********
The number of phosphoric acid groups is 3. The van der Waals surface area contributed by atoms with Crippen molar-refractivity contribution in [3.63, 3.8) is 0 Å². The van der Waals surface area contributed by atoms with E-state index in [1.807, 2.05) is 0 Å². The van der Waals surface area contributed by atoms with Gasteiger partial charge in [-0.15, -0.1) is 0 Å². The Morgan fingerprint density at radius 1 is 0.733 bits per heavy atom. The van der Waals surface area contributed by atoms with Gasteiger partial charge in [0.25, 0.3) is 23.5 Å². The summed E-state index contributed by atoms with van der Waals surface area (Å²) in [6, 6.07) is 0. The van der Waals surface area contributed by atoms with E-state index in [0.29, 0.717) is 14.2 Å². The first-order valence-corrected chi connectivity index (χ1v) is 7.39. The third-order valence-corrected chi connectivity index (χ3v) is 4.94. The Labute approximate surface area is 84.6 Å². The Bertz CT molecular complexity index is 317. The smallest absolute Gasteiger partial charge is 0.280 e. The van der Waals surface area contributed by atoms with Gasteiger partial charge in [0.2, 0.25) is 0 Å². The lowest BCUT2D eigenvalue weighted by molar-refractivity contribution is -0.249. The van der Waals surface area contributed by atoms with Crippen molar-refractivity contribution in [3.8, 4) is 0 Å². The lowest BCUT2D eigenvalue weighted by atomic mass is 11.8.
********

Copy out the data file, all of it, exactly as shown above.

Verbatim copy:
The number of phosphoric acid groups is 3. The van der Waals surface area contributed by atoms with Crippen molar-refractivity contribution in [3.63, 3.8) is 0 Å². The van der Waals surface area contributed by atoms with E-state index in [1.807, 2.05) is 0 Å². The van der Waals surface area contributed by atoms with Gasteiger partial charge in [-0.15, -0.1) is 0 Å². The Morgan fingerprint density at radius 1 is 0.733 bits per heavy atom. The van der Waals surface area contributed by atoms with Gasteiger partial charge in [0.25, 0.3) is 23.5 Å². The summed E-state index contributed by atoms with van der Waals surface area (Å²) in [6, 6.07) is 0. The van der Waals surface area contributed by atoms with E-state index in [0.29, 0.717) is 14.2 Å². The first-order valence-corrected chi connectivity index (χ1v) is 7.39. The third-order valence-corrected chi connectivity index (χ3v) is 4.94. The Labute approximate surface area is 84.6 Å². The Bertz CT molecular complexity index is 317. The smallest absolute Gasteiger partial charge is 0.280 e. The van der Waals surface area contributed by atoms with Gasteiger partial charge in [0.2, 0.25) is 0 Å². The lowest BCUT2D eigenvalue weighted by molar-refractivity contribution is -0.249. The van der Waals surface area contributed by atoms with Crippen molar-refractivity contribution in [3.8, 4) is 0 Å². The lowest BCUT2D eigenvalue weighted by atomic mass is 11.8.